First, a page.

Steps taken this week by the ACT government to legalise
ride-sharing services from October 30 have come soon after
Australian taxi operators and owners linked arms in a vain and
antiquated protest against the future.
Some of the more alarmist opposition to services such as Uber
has centred on the so-called "safety risk" for customers.
Large billboard ads by the taxi industry warning of the safety risk
have been labelled by some as nothing more than scaremongering.
Others have claimed that employers may face health-and-safety legal
implications by allowing their workers to use Uber.
In fact, Uber may be safer for all concerned, given that neither
the rider nor the driver is anonymous. The journey is tracked and
the rider can send those details in real time to a friend. The
rider and driver both then get to rate their experience, allowing
Uber to review which drivers should remain on its platform, and
respond easily to any incident.
These features act as a deterrent for bad behaviour and a
helpful resource in case of an emergency.
Uber is no less bound by health and safety laws than its
competitors. A rider injured through the negligence of an Uber
driver has as much claim against their driver and Uber as they do
against the driver of a taxi and the taxi company in similar
circumstances. Uber also has extensive insurance.
The health and safety regulators equally have the right to
proactively intervene as much in relation to any risk regarding an
Uber ride as they do in relation to a taxi ride. The Uber driver,
after all, is conducting a business or an undertaking under the
health-and-safety laws and owes the rider the appropriate duty of
care. Likewise, Uber is conducting a business or undertaking, and
as such, also owes both the driver and rider on its platform a duty
Uber's accountability may, in fact, be greater. A taxi
network typically operates through bailment arrangements. The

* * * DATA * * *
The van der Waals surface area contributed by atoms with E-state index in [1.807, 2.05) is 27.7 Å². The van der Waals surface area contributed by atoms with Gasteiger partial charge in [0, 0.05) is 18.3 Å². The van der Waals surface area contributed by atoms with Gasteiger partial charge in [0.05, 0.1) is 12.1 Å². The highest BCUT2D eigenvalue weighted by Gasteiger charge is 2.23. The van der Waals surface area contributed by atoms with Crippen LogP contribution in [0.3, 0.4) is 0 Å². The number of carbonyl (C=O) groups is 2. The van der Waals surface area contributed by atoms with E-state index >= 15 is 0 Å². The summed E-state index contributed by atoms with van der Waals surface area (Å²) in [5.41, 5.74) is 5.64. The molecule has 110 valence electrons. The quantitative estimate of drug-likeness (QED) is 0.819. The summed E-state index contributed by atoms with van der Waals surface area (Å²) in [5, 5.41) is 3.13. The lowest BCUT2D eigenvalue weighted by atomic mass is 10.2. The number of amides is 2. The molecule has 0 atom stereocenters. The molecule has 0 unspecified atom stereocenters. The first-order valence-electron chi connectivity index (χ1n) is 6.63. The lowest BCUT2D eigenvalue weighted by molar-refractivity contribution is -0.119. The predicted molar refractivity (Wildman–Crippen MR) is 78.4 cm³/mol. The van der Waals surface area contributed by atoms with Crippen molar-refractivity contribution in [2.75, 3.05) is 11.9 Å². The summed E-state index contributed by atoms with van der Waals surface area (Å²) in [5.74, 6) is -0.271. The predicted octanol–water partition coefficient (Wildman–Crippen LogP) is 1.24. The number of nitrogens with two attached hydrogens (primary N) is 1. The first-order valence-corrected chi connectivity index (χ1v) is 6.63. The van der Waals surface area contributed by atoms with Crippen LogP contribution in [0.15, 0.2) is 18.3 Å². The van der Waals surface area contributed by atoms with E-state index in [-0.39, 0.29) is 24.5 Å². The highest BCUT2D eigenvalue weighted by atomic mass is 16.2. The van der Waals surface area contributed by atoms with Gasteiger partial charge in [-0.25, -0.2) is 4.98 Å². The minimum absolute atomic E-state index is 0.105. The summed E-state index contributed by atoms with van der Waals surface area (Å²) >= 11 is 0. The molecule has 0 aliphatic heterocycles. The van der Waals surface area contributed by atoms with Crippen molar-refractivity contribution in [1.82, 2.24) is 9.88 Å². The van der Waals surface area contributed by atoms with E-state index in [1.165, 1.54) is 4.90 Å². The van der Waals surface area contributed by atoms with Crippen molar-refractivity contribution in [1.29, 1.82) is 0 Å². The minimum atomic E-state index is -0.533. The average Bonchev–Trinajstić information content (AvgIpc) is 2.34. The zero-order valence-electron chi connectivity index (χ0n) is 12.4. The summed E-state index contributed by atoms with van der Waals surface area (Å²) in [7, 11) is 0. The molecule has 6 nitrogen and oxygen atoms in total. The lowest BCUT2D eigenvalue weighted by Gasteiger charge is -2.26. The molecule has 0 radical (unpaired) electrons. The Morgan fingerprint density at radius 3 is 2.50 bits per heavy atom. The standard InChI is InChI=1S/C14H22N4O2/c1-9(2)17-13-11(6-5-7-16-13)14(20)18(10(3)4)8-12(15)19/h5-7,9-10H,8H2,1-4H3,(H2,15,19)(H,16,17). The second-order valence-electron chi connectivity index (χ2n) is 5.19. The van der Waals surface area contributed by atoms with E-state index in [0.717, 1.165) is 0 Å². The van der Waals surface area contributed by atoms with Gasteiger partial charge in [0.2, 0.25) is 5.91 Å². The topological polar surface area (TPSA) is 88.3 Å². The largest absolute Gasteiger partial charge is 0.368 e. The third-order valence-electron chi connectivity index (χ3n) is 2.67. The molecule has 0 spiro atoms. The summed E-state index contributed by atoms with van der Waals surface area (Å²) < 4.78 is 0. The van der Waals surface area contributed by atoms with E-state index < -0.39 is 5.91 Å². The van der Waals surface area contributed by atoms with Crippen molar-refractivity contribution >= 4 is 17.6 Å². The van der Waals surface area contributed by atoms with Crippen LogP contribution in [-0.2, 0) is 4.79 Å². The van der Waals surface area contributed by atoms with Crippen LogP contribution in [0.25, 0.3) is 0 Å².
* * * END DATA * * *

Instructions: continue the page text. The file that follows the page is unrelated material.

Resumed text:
driver takes possession of the vehicle, pays the owner a fee
similar to a rent on the vehicle and keeps the takings after
expenses. The taxi owner must maintain their taxi or fleet of
taxis. The taxi company whose branding appears on the vehicle
co-ordinates the booking and dispatch.
There is a high degree of reliance by all concerned on the
licensing and regulatory scheme that underpins that. Piercing those
complex arrangements in a litigation to hold the taxi network
accountable may not be as simple as first meets the eye.
The Uber platform is more straightforward. The driver is also
the vehicle owner. Uber is accountable as it authorises the vehicle
and driver on its platform. The driver is also accountable as a
person conducting that business or undertaking. The platform may
avoid other regulatory schemes but its accountability for safety is
arguably more direct.
There is no evidence that Uber is not taking those obligations
seriously, given its strict criminal-background and driving-history
checks and standards.
Uber-driver vehicles are also inspected by accredited
third-party vehicle inspectors before they go to work.
There may be many reasons why the taxi industry is aggrieved by
Uber's emergence, but lower safety is not legitimately one of
Michael Tooma is the Asia-Pacific head of occupational
health, safety and security for Norton Rose Fulbright
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